Now that we’ve elected Donald Trump to the toughest job in America, talk turns to “the second toughest job in America,” mayor of New York, whose election arrives in the fall.
With only rumors for opponents (Hillary Clinton? City Comptroller Scott Stringer? Brooklyn Rep. Hakim Jeffries? Bronx Borough President Ruben Diaz?), Mayor Bill de Blasio’s re-election campaign is nevertheless underway; he’s racked up early endorsements from ex-Mayor David Dinkins and several key unions, including the municipal sanitation workers’ and the private sector union that covers workers in retail, wholesale and department stores. Dinkins, in his endorsement, noted that according to all the key urban data, the city is looking good.
And yet, many New Yorkers — and Jews — don’t seem to think so.
A NY1/Baruch poll in December found that 49 percent of Jews approve of the job de Blasio is doing, slightly lower than his overall 51 percent approval in the city. Only 34 percent of Jews say they’d vote for de Blasio’s re-election, down from the 53 percent who voted for him in 2013. Even then, the Jewish vote was significantly lower than the 73 percent that voted for him overall.
With November’s memories still fresh of an election that blindsided and bewildered experts, let alone progressive New Yorkers at the core of de Blasio’s support, might another November surprise be in the offing? It’s a restless electorate. Sometimes, as political consultant Lee Atwater used to say, even if the data is good, “the dawgs don’t like the dawg food.”
Like other groups in a diverse society, from women to African Americans to members of the LGBTQ community, there are Jews, mostly in the charedi community, who have a “transactional” relationship with politicians, supporting those who best cater to the group’s specific interests, said Ester Fuchs, a professor of public affairs and political science at Columbia University. “When something is important to [Orthodox] leadership, de Blasio’s been responsive in a very transactional kind of way.” One of the first things he did, for example, was rescind the Bloomberg administration’s regulation requiring parents to sign a consent form notifying them of the risks of metzitza b’peh (an esoteric bris procedure that leads to rare, but sometimes deadly, cases of herpes).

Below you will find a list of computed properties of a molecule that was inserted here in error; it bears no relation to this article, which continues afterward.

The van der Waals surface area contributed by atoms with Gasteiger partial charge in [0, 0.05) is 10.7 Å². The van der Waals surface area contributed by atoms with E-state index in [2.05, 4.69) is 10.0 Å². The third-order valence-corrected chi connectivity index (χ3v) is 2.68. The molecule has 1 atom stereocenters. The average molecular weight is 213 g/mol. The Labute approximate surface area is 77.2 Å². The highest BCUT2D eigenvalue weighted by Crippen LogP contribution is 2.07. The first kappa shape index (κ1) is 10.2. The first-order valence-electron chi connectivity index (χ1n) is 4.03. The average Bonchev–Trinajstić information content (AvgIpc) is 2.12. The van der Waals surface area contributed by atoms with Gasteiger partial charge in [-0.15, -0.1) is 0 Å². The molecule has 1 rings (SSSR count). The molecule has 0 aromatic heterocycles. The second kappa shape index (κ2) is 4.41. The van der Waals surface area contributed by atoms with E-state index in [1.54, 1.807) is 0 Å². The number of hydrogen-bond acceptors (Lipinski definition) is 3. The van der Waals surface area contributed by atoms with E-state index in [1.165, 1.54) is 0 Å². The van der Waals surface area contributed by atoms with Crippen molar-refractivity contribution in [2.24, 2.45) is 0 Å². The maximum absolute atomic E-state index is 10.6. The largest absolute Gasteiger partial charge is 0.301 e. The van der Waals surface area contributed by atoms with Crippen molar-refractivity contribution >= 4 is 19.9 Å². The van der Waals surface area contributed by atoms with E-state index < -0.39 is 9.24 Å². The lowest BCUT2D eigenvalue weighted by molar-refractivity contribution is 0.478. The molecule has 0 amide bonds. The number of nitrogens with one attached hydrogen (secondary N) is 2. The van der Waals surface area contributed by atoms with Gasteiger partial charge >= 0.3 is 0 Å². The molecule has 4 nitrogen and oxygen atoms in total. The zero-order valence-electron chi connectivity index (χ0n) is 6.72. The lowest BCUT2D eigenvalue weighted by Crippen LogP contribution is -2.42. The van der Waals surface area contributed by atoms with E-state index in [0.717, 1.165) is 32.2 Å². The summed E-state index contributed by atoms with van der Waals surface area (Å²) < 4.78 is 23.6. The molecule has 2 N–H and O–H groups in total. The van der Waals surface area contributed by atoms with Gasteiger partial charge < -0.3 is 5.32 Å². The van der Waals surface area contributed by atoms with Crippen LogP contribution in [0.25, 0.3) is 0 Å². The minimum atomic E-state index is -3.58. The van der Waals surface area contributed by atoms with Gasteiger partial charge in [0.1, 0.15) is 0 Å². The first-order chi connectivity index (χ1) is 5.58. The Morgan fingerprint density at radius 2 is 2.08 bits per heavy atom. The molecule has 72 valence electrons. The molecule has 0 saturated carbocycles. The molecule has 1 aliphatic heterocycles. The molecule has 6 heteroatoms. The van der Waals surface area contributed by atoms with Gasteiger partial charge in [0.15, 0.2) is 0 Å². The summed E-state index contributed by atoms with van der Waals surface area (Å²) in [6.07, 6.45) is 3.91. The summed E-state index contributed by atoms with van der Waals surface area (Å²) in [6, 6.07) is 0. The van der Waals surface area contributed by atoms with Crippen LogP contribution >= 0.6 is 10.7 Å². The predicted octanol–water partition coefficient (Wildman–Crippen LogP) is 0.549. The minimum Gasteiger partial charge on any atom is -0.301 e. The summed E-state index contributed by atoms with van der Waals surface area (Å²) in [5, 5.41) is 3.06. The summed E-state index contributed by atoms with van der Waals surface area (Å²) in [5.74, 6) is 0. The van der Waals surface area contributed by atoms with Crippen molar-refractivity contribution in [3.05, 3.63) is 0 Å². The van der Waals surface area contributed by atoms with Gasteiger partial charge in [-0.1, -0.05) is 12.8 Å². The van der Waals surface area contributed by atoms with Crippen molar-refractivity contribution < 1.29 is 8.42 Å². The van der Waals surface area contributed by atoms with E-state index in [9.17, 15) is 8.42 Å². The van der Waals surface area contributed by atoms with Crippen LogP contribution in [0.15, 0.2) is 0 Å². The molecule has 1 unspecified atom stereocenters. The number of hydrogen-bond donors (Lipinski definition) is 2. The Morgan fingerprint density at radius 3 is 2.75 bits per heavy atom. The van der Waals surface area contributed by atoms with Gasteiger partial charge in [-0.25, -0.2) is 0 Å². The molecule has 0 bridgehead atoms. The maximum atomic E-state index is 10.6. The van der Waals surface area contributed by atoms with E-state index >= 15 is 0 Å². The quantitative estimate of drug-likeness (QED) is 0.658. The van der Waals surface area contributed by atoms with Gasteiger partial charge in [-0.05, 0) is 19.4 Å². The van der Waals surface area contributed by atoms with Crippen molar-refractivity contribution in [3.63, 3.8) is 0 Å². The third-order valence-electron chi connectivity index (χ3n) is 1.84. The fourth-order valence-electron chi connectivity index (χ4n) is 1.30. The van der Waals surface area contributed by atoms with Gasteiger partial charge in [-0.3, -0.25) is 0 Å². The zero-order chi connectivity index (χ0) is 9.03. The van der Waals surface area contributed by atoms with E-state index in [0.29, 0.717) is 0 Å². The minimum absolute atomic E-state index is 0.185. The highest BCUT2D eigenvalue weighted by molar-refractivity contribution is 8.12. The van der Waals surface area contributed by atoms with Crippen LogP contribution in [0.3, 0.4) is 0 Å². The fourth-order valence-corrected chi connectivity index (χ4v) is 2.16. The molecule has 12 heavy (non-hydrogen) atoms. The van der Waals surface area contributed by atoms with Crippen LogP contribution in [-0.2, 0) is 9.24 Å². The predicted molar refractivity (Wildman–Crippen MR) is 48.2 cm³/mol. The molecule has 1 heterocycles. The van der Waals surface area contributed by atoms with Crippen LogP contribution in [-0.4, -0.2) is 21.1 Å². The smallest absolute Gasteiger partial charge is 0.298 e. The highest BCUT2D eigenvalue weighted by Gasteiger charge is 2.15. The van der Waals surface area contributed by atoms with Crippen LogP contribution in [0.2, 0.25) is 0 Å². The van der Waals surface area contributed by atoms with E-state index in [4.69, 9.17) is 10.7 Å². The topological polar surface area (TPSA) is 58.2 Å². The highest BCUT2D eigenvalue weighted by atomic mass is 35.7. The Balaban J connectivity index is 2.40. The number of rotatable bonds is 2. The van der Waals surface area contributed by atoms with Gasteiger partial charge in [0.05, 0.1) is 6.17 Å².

There have been several civic scandals “with Orthodox fingerprints on them,” said Fuchs. Two grand juries are hearing testimony regarding de Blasio’s financial and fundraising improprieties, and there’s a bribery case in which Orthodox Jews paid several hundred thousand dollars to the police. It has been debated whether the mayor’s move to end the horse-and-buggy trade in Central Park was motivated less by concern for the horses than concern for real estate developers who had their eyes on the valuable properties occupied by the stables.